Skip to main content

Turkey elections: Erdogan has a chance to solve the lira crisis, but will he take it?

A respected Turkish former finance minister has pledged to ease his country's woes. But Erdogan must first accept orthodox monetary policy and raise interest rates
Turkish President Recep Tayyip Erdogan speaks during the 79th general assembly of the Union of Chambers and Commodity Exchanges of Turkey in Ankara, on 30 May 2023 (AFP)

Turkey’s presidential contest has ended with the re-election of Recep Tayyip Erdogan, who will lead the country for another five years.

In light of this outcome, it is worth considering how the Turkish economy will be impacted. Will there be a shift in Erdogan's economic policy, or will he stick with his unorthodox monetary policy to treat chronic inflation and the continuous plummeting of the Turkish lira?

Erdogan's economic inclinations and policies have traditionally relied on unconventional tenets, primarily within the domain of monetary policy. Consequently, this has led to the resignation or dismissal of several governors of the Central Bank of Turkey in recent years.

In general, the Turkish economy is considered robust, maintaining a high growth rate and edging closer to joining the trillion-dollar club, with GDP currently at around $900bn. On the individual level, median per-capita income is healthy, according to the World Bank, surpassing $10,000.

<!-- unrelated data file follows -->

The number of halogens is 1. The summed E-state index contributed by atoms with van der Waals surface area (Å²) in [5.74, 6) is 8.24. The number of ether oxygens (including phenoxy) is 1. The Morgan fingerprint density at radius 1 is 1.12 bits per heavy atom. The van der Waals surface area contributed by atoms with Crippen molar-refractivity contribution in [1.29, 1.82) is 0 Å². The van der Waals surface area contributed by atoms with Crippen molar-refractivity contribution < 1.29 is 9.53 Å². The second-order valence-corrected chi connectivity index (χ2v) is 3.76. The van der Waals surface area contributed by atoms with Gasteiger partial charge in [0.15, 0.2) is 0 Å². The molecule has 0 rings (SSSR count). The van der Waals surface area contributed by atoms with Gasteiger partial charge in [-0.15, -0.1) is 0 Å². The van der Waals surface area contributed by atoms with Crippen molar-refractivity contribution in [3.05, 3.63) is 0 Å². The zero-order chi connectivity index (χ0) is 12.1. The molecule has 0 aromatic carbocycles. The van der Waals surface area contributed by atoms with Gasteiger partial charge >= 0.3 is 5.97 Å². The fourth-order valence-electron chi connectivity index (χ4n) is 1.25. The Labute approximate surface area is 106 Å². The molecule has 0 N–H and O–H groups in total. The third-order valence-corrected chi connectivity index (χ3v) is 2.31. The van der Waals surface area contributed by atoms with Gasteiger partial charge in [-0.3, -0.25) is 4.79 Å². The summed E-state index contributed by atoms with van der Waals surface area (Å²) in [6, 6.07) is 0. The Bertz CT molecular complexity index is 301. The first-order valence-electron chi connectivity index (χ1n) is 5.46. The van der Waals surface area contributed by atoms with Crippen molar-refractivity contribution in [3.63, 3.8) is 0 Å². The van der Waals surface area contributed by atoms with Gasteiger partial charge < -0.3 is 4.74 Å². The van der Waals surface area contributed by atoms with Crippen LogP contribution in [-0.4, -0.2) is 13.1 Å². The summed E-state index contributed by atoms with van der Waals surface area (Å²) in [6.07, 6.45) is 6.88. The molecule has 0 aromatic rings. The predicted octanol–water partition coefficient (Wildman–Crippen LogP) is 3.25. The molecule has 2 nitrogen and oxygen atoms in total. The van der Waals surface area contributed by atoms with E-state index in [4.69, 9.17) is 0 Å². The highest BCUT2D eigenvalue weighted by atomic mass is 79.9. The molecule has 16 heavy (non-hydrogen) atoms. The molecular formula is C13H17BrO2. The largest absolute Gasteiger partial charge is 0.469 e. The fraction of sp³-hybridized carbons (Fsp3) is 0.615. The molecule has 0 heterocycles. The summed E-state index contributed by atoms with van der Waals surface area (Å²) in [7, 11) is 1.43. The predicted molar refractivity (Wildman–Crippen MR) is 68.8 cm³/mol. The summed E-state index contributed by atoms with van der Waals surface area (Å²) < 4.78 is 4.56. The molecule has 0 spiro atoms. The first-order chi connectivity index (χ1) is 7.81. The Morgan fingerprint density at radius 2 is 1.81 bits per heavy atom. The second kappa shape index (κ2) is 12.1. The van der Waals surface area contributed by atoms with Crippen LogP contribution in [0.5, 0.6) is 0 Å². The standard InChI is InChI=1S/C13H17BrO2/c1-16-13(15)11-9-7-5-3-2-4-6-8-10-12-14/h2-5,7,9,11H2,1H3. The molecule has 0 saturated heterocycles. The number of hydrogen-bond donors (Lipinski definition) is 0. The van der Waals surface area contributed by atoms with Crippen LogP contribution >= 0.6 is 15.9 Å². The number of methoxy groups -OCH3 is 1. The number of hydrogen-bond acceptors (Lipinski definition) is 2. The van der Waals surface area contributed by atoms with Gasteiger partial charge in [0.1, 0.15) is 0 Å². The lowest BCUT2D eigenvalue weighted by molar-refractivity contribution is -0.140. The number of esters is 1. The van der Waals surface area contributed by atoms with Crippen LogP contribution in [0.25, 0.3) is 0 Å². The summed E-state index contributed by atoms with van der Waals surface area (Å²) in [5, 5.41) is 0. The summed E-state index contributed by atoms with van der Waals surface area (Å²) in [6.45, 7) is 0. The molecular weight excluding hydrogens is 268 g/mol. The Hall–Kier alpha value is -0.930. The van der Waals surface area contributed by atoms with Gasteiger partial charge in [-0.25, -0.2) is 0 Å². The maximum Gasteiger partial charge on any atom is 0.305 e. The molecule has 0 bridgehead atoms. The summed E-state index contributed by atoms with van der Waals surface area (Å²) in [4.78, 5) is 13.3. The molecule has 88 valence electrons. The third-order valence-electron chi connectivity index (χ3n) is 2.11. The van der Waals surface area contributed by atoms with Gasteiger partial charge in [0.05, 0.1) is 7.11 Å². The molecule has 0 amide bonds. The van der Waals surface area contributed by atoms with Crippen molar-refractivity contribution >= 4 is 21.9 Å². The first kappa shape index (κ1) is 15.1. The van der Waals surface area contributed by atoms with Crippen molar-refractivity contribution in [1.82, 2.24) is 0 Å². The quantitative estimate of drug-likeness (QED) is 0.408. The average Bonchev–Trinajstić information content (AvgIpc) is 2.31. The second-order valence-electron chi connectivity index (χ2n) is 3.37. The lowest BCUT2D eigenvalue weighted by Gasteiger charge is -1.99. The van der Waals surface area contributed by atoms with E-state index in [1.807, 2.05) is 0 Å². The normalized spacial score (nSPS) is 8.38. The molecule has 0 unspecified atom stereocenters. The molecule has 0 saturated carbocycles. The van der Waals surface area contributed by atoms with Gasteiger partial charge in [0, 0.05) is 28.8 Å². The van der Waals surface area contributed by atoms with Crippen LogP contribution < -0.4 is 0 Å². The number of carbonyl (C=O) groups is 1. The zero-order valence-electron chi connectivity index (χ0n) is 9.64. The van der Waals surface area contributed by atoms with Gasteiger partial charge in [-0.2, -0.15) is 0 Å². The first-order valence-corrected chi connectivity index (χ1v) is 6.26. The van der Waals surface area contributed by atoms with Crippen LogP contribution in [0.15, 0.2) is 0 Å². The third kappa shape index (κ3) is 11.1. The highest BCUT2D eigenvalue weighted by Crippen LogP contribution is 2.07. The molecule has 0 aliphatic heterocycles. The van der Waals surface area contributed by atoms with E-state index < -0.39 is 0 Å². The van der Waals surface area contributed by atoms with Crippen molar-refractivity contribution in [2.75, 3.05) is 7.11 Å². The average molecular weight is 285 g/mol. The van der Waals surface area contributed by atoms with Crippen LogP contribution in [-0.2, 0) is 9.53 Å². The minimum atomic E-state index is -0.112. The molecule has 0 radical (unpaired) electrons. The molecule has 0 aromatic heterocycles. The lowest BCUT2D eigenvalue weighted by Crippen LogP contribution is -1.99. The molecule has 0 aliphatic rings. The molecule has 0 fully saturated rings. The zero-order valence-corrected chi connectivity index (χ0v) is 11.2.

However, even with the upward trajectory of GDP, the Turkish economy faces various problems, with extremely high inflation not corrected by a substantial devaluation of the Turkish lira against major currencies.

Stay informed with MEE's newsletters

Sign up to get the latest alerts, insights and analysis, starting with Turkey Unpacked


Erdogan believes that the depreciation of the lira serves as a mechanism to bolster Turkish exports, with importing nations taking advantage. This is theoretically right - but with limits.

Here it is useful to recall the currency wars between the United States and Japan in the 1990s and the ongoing dispute between the US and China due to Beijing's refusal to increase the value of its currency due to supply and demand factors.

Record inflation

However, there are internationally accepted limits to currency exchange rate fluctuations, and what is happening with the Turkish lira is not within this category. The exchange rate of the lira against the US dollar has declined by more than 70 percent since the beginning of 2019.